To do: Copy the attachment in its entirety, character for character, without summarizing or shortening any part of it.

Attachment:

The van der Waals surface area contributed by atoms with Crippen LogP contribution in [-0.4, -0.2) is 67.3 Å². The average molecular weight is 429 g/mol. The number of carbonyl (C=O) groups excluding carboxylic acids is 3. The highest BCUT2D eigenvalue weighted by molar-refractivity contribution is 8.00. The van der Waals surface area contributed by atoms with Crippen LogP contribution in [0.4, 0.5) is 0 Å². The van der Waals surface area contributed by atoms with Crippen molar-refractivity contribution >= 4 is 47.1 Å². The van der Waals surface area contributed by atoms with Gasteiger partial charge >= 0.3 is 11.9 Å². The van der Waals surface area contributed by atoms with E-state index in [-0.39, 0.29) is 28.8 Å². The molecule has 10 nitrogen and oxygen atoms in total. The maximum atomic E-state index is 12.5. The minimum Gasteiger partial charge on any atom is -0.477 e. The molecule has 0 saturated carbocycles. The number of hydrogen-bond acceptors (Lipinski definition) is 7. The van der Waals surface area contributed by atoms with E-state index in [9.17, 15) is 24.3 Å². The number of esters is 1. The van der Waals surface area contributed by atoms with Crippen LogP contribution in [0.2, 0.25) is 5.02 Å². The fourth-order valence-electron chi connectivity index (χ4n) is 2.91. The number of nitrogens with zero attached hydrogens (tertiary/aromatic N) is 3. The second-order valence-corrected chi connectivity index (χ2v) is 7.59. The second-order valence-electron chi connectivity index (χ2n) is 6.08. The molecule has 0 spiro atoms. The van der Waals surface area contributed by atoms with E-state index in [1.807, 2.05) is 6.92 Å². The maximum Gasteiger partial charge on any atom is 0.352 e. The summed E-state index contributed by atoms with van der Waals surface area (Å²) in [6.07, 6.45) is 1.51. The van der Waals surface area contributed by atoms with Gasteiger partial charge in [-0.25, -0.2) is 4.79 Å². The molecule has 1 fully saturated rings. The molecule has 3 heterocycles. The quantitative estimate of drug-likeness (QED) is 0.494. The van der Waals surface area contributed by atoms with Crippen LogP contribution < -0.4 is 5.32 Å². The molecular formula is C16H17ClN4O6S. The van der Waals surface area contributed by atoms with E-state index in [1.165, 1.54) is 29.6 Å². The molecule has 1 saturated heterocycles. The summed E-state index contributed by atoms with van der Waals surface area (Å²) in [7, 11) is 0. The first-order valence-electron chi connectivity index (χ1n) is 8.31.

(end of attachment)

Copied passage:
The van der Waals surface area contributed by atoms with Crippen LogP contribution in [-0.4, -0.2) is 67.3 Å². The average molecular weight is 429 g/mol. The number of carbonyl (C=O) groups excluding carboxylic acids is 3. The highest BCUT2D eigenvalue weighted by molar-refractivity contribution is 8.00. The van der Waals surface area contributed by atoms with Crippen LogP contribution in [0.4, 0.5) is 0 Å². The van der Waals surface area contributed by atoms with Crippen molar-refractivity contribution >= 4 is 47.1 Å². The van der Waals surface area contributed by atoms with Gasteiger partial charge >= 0.3 is 11.9 Å². The van der Waals surface area contributed by atoms with E-state index in [-0.39, 0.29) is 28.8 Å². The molecule has 10 nitrogen and oxygen atoms in total. The maximum atomic E-state index is 12.5. The minimum Gasteiger partial charge on any atom is -0.477 e. The molecule has 0 saturated carbocycles. The number of hydrogen-bond acceptors (Lipinski definition) is 7. The van der Waals surface area contributed by atoms with E-state index in [9.17, 15) is 24.3 Å². The number of esters is 1. The van der Waals surface area contributed by atoms with Crippen LogP contribution in [0.2, 0.25) is 5.02 Å². The fourth-order valence-electron chi connectivity index (χ4n) is 2.91. The number of nitrogens with zero attached hydrogens (tertiary/aromatic N) is 3. The second-order valence-corrected chi connectivity index (χ2v) is 7.59. The second-order valence-electron chi connectivity index (χ2n) is 6.08. The molecule has 0 spiro atoms. The van der Waals surface area contributed by atoms with E-state index in [1.807, 2.05) is 6.92 Å². The maximum Gasteiger partial charge on any atom is 0.352 e. The summed E-state index contributed by atoms with van der Waals surface area (Å²) in [6.07, 6.45) is 1.51. The van der Waals surface area contributed by atoms with Gasteiger partial charge in [-0.25, -0.2) is 4.79 Å². The molecule has 1 fully saturated rings. The molecule has 3 heterocycles. The quantitative estimate of drug-likeness (QED) is 0.494. The van der Waals surface area contributed by atoms with Crippen LogP contribution < -0.4 is 5.32 Å². The molecular formula is C16H17ClN4O6S. The van der Waals surface area contributed by atoms with E-state index in [1.165, 1.54) is 29.6 Å². The molecule has 1 saturated heterocycles. The summed E-state index contributed by atoms with van der Waals surface area (Å²) in [7, 11) is 0. The first-order valence-electron chi connectivity index (χ1n) is 8.31.